By Captain Allie Niles –
I like it when someone is nice to me, I mean I really like it when someone is nice to me. When someone does something nice for me, I like it. When someone treats me like I’m the most important person to them, I really like it. Goodness! I even like it when I’m nice to someone else!
I suppose most of us are like that. We like it when we’re treated nicely, when we’re treated with respect and dignity-whether we deserve it or not. And isn’t it true you can tell when someone is being good to you and they really mean it? We are all very perceptive about those things, and most of us can tell when people are genuine.
I often wonder why it is so important and why it feels so special when people are kind to me. Maybe our world doesn’t offer much of that kind of support any more. Families live long distances from each other and work, activities, and travel take up so much time. In fact, many of the messages we receive today tell us we should get ahead no matter what it costs or who we have to destroy to do it. Basically, we hear, all we need to care about is ourselves and our immediate family. I’m concerned about this kind of attitude. What has happened to our ability to care for others, especially those less fortunate than ourselves?
Jesus had much to say regarding this issue. In Matthew 25: 34-40 He says, “Then the King will say to those on his right, ‘Come, you who are blessed by my Father; take your inheritance, the kingdom prepared for you since the creation of the world. For I was hungry and you gave me something to eat, I was thirsty and you gave me something to drink, I was a stranger and you invited me in, I needed clothes and you clothed me, I was sick and you looked after me, I was in prison and you came to visit me. Then the righteous will answer him, ‘Lord, when did we see you hungry and feed you, or thirsty and give you something to drink? When did we see you a stranger and invite you in, or needing clothes and clothe you? When did we see you sick or in prison and go to visit you? The King will reply, ‘I tell you the truth, whatever you did for one of the least of these brothers of mine, you did for me’.” There are many other passages of Scripture related to this issue but this one seems to say it quite clearly: It really does matter what we do for others.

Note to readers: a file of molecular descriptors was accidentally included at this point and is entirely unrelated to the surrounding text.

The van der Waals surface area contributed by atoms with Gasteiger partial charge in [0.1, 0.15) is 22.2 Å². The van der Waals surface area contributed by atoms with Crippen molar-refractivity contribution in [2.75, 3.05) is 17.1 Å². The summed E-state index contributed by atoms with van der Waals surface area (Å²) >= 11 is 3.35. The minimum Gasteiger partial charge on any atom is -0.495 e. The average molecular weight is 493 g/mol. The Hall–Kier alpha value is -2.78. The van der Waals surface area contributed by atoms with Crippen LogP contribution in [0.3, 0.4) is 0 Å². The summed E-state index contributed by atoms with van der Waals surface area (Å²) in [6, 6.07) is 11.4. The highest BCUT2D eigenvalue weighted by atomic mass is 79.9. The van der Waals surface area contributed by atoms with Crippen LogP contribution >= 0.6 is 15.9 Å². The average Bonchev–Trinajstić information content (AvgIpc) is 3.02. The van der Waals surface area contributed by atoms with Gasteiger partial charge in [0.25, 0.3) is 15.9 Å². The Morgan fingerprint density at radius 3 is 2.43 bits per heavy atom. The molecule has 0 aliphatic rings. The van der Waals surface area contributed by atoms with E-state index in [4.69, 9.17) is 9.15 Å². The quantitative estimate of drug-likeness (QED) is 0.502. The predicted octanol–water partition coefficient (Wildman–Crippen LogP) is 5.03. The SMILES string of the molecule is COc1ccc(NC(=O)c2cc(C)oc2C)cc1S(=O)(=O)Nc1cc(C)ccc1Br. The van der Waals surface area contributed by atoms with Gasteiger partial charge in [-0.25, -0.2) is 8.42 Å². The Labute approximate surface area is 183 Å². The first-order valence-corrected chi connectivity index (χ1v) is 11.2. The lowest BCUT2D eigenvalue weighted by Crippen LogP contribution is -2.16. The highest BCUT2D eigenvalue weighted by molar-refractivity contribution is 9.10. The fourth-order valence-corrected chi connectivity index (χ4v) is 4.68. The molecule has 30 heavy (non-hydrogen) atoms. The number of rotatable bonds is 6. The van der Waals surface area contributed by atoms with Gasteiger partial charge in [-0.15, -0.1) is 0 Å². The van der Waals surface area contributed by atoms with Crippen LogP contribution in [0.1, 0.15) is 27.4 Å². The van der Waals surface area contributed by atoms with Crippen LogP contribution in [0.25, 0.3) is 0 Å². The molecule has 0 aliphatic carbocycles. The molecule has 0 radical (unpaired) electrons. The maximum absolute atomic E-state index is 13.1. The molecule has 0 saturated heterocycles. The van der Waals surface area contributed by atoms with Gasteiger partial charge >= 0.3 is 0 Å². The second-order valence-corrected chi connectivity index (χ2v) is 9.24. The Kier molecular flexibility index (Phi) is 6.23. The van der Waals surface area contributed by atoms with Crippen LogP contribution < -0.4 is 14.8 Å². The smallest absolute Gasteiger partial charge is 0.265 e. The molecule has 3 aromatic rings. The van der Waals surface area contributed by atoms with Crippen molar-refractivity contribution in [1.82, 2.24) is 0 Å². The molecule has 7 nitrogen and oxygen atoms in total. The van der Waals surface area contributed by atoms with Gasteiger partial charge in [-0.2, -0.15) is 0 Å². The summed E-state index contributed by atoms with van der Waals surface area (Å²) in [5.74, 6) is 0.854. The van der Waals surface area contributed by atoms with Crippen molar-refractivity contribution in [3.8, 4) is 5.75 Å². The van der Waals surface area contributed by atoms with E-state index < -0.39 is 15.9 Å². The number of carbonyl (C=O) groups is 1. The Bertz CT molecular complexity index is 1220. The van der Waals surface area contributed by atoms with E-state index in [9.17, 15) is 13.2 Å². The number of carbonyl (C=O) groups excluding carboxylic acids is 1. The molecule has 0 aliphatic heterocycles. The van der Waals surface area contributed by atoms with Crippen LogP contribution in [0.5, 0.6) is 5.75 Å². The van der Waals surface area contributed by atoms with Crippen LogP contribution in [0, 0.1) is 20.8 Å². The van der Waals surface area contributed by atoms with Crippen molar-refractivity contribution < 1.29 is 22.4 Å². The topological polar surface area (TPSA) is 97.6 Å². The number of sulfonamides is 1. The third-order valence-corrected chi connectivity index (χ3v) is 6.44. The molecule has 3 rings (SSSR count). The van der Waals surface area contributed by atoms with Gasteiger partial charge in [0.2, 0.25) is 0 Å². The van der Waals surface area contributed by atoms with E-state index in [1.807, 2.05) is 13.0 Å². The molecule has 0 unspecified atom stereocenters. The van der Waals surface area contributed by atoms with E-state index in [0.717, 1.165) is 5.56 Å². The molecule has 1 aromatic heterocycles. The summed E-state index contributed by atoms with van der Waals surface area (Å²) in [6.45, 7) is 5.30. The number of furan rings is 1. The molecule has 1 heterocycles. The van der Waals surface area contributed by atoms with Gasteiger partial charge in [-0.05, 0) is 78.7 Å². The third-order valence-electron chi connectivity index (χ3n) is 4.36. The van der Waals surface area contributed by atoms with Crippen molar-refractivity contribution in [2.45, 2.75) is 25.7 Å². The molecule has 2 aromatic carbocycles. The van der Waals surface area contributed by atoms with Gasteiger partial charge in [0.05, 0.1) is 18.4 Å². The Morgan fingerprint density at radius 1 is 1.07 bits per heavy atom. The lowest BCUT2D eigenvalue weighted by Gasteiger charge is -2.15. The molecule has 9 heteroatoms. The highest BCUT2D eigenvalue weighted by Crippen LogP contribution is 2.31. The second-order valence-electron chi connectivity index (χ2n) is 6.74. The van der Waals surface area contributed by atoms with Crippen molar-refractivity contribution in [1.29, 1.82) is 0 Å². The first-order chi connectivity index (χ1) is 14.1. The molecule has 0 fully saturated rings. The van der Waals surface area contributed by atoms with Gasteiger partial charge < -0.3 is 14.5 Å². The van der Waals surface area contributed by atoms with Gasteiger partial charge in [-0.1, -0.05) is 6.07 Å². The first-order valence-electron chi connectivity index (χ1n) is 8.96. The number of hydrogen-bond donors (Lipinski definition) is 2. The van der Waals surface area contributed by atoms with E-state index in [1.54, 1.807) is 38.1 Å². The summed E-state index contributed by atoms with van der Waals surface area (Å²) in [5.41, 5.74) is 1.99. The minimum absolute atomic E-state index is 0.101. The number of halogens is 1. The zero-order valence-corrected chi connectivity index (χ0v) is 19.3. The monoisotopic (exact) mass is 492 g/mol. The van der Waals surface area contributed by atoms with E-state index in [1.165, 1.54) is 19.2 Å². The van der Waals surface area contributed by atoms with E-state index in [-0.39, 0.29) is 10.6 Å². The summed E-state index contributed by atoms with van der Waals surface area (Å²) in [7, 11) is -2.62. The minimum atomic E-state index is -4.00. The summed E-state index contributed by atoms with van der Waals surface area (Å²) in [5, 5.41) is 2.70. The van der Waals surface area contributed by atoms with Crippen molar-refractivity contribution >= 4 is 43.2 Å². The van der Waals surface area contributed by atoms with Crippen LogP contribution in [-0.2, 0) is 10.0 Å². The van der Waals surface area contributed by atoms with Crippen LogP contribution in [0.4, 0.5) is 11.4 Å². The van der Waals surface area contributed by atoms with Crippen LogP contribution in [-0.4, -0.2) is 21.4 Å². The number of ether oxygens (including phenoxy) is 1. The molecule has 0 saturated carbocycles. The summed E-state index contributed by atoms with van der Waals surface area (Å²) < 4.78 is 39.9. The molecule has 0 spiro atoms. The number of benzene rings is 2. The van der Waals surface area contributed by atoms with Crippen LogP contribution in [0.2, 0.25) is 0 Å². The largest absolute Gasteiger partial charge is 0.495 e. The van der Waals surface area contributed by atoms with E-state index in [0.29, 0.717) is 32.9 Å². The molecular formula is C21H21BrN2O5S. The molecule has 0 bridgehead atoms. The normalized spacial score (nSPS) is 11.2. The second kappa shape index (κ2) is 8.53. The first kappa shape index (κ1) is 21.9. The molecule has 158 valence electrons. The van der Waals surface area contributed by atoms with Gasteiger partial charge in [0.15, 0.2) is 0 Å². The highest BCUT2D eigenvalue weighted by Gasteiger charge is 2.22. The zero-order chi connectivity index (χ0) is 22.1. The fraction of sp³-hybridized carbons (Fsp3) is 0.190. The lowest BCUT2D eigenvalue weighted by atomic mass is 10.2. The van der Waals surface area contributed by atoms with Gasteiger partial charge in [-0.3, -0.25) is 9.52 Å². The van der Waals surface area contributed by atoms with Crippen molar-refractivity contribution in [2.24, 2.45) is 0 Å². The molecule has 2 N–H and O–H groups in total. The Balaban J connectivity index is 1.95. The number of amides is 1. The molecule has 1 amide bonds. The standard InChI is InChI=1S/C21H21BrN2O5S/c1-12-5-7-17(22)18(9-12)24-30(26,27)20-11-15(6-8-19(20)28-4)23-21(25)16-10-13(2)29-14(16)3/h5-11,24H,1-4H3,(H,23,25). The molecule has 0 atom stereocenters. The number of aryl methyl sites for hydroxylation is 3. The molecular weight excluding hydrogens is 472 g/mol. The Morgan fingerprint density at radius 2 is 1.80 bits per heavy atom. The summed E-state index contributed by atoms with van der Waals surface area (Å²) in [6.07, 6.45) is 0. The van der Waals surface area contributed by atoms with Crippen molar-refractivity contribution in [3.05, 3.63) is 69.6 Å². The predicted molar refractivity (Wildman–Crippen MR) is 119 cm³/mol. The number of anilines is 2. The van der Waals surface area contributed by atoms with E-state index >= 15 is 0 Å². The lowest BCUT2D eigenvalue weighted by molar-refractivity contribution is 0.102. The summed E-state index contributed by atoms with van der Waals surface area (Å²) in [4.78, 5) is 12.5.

When The Salvation Army began over 100 years ago, it was concerned about the issue of caring for others. The Army’s Founder, General William Booth, and other early Salvationists were instrumental addressing a number of social needs, including raising the age of consent in England and working to alleviate both spiritual and physical suffering for all people within their influence.
It is noted in Booth’s book, In Darkest England and the Way Out, that a cab horse in London was guaranteed … “When he is down he is helped up, and while he lives he has food, shelter, and work.” He further notes that this standard, although humble, is “absolutely unattainable by millions…of our fellow men and women.” Such conditions inspired his challenge to his son Bramwell to “do something.”
We’re still challenged by the same creed “to love the unloved.” The early Salvationists had a real impact on their world: They changed it.
Well, back to the beginning…I still like it when someone is nice to me. I hope and pray, however, that I will have a caring attitude toward others regardless of their situation. Goodness, that might even have life-changing and world changing possibilities!